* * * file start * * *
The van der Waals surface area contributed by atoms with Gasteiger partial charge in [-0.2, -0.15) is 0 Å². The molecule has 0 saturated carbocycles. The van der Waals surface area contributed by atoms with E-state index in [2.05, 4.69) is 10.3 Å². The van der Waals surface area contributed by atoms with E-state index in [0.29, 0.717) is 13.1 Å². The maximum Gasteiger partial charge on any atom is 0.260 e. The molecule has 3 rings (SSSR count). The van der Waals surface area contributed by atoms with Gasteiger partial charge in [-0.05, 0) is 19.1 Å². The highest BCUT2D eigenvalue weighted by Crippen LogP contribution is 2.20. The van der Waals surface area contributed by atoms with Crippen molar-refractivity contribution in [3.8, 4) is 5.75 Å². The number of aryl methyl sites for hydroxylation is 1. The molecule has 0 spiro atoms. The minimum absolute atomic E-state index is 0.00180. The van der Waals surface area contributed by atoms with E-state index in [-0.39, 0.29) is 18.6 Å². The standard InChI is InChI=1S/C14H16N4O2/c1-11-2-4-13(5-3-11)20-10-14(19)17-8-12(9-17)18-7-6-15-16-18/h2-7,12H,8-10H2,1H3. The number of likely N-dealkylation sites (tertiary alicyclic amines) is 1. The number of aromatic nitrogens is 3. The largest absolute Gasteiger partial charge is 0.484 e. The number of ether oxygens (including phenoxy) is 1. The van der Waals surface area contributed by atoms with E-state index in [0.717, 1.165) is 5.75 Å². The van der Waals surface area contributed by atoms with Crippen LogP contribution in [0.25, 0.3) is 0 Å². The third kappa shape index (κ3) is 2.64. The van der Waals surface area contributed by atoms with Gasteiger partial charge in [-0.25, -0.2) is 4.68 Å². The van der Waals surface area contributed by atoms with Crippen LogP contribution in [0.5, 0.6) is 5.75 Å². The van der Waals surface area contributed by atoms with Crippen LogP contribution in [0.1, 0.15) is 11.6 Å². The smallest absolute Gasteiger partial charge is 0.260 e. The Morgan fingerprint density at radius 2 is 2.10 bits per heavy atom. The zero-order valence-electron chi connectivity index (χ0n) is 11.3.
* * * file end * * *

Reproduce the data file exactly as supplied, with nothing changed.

The van der Waals surface area contributed by atoms with Gasteiger partial charge in [-0.2, -0.15) is 0 Å². The molecule has 0 saturated carbocycles. The van der Waals surface area contributed by atoms with E-state index in [2.05, 4.69) is 10.3 Å². The van der Waals surface area contributed by atoms with E-state index in [0.29, 0.717) is 13.1 Å². The maximum Gasteiger partial charge on any atom is 0.260 e. The molecule has 3 rings (SSSR count). The van der Waals surface area contributed by atoms with Gasteiger partial charge in [-0.05, 0) is 19.1 Å². The highest BCUT2D eigenvalue weighted by Crippen LogP contribution is 2.20. The van der Waals surface area contributed by atoms with Crippen molar-refractivity contribution in [3.8, 4) is 5.75 Å². The number of aryl methyl sites for hydroxylation is 1. The molecule has 0 spiro atoms. The minimum absolute atomic E-state index is 0.00180. The van der Waals surface area contributed by atoms with E-state index in [-0.39, 0.29) is 18.6 Å². The standard InChI is InChI=1S/C14H16N4O2/c1-11-2-4-13(5-3-11)20-10-14(19)17-8-12(9-17)18-7-6-15-16-18/h2-7,12H,8-10H2,1H3. The number of likely N-dealkylation sites (tertiary alicyclic amines) is 1. The number of aromatic nitrogens is 3. The largest absolute Gasteiger partial charge is 0.484 e. The number of ether oxygens (including phenoxy) is 1. The van der Waals surface area contributed by atoms with E-state index in [0.717, 1.165) is 5.75 Å². The van der Waals surface area contributed by atoms with Crippen LogP contribution in [0.25, 0.3) is 0 Å². The third kappa shape index (κ3) is 2.64. The van der Waals surface area contributed by atoms with Gasteiger partial charge in [-0.25, -0.2) is 4.68 Å². The van der Waals surface area contributed by atoms with Crippen LogP contribution in [0.5, 0.6) is 5.75 Å². The van der Waals surface area contributed by atoms with Crippen LogP contribution in [0.1, 0.15) is 11.6 Å². The smallest absolute Gasteiger partial charge is 0.260 e. The Morgan fingerprint density at radius 2 is 2.10 bits per heavy atom. The zero-order valence-electron chi connectivity index (χ0n) is 11.3.